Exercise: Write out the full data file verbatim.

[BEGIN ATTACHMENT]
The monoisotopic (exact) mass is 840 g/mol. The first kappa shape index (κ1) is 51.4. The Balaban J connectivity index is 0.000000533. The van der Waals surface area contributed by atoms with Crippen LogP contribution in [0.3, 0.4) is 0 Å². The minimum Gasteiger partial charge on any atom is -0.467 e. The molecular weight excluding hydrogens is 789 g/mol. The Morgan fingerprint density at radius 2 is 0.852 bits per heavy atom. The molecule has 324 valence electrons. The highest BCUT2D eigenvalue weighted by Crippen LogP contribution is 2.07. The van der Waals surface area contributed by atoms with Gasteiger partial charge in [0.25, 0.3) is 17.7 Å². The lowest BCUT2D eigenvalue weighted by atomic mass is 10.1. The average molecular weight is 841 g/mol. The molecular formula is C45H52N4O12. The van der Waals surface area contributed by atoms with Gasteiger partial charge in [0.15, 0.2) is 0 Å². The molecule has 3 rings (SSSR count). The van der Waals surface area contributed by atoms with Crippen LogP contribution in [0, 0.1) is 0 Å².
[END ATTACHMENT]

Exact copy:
The monoisotopic (exact) mass is 840 g/mol. The first kappa shape index (κ1) is 51.4. The Balaban J connectivity index is 0.000000533. The van der Waals surface area contributed by atoms with Crippen LogP contribution in [0.3, 0.4) is 0 Å². The minimum Gasteiger partial charge on any atom is -0.467 e. The molecular weight excluding hydrogens is 789 g/mol. The Morgan fingerprint density at radius 2 is 0.852 bits per heavy atom. The molecule has 324 valence electrons. The highest BCUT2D eigenvalue weighted by Crippen LogP contribution is 2.07. The van der Waals surface area contributed by atoms with Gasteiger partial charge in [0.25, 0.3) is 17.7 Å². The lowest BCUT2D eigenvalue weighted by atomic mass is 10.1. The average molecular weight is 841 g/mol. The molecular formula is C45H52N4O12. The van der Waals surface area contributed by atoms with Gasteiger partial charge in [0.15, 0.2) is 0 Å². The molecule has 3 rings (SSSR count). The van der Waals surface area contributed by atoms with Crippen LogP contribution in [0, 0.1) is 0 Å².